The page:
A University of Pittsburgh professor said systemic racism in the U.S. makes it impossible to restructure democracy to make it fair for black people at a University of Wisconsin lecture Tuesday.
The event, titled “Anti-Blackness and the Political: Millennials, Black Intellectuals, and the Re-shaping of American Politics,” focused on the “anti-black foundation” of the U.S. and changes in the black vote which have had major impacts on the country.
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One of the central themes Reid-Brinkley discussed was the idea that democracy cannot be reformed in a way that will combat anti-blackness. She said this is because the very concept of democracy was built on anti-blackness.
Reid-Brinkley said black people do not have a voice in the U.S. because of the way the country is structured. Black people will never truly know freedom in today’s society due to this, she said.
Problems such as global warming, genocide and colonization are the fault of white people, Reid-Brinkley said. She said these problems will remain unsolved as long as white people fill positions of power.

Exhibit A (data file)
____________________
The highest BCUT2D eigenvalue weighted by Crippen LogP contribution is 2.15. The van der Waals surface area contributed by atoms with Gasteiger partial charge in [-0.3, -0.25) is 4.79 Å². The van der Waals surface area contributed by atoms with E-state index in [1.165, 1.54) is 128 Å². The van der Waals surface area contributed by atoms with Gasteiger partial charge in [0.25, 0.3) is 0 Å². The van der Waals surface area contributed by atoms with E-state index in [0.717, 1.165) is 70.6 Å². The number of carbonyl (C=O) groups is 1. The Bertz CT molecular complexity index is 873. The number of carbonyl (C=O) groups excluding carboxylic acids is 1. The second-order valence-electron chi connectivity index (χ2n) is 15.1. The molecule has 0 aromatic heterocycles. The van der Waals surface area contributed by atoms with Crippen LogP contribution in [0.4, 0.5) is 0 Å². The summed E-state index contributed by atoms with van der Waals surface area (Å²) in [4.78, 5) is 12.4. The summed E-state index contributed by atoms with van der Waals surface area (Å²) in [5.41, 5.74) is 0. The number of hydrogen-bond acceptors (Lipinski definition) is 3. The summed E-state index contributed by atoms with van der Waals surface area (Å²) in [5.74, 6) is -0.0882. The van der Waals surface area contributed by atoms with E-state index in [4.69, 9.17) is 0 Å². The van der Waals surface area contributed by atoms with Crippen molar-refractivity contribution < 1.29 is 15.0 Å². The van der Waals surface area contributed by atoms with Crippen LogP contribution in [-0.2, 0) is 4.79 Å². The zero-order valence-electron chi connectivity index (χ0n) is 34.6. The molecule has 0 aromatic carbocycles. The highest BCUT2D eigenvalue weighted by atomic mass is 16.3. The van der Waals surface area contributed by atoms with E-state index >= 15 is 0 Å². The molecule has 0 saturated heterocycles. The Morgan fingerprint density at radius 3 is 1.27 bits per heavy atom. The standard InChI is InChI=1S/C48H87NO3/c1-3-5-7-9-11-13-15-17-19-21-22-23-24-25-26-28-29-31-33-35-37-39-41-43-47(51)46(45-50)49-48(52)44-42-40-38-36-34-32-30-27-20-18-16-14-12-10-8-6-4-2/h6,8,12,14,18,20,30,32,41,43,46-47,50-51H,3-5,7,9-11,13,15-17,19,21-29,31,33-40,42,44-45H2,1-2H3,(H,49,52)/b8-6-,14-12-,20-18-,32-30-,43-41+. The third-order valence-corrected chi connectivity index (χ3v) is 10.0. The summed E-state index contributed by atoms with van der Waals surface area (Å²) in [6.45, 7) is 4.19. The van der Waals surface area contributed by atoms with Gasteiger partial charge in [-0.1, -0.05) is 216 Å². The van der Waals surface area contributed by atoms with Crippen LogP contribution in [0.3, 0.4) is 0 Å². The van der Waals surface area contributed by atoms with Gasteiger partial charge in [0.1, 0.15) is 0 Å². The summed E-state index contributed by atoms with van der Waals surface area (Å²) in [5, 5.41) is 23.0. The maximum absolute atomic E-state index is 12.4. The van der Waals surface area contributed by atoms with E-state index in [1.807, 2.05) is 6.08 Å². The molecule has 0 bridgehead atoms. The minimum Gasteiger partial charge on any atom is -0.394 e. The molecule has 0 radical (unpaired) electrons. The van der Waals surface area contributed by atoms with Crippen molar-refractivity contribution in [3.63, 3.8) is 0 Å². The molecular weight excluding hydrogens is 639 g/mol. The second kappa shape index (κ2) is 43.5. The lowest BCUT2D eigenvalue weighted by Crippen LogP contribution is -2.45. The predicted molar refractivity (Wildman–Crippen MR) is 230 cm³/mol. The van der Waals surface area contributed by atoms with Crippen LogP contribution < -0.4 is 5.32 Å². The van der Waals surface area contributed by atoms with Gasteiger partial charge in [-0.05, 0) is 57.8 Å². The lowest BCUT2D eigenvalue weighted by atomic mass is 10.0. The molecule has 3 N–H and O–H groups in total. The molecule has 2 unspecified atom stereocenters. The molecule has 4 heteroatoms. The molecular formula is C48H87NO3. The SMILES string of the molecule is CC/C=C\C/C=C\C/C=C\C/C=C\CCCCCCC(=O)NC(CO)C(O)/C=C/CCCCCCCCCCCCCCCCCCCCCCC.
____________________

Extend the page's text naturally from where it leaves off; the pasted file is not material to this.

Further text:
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“I think that we’re all screwed because white people are in charge,” Reid-Brinkley said.
Reid-Brinkley also said the “black vote” is shifting due to changes in the thoughts and priorities of young people.
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The Democratic National Convention started to see a loss in popularity among black millennials during the November 2016 presidential election, Reid-Brinkley said, as they no longer felt represented by the leaders the DNC put forth.
It is imperative for the Democratic Party to choose leaders who represent issues important to black millennials if they want to be successful in the future, Reid-Brinkley said.
“The DNC in the next 20 years is going to lose its voting bloc if it does not learn this lesson,” Reid-Brinkley said.
Reid-Brinkley will be heading two more events at the University of Wisconsin April 19 in Sterling Hall and April 20 in Sewell Social Sciences.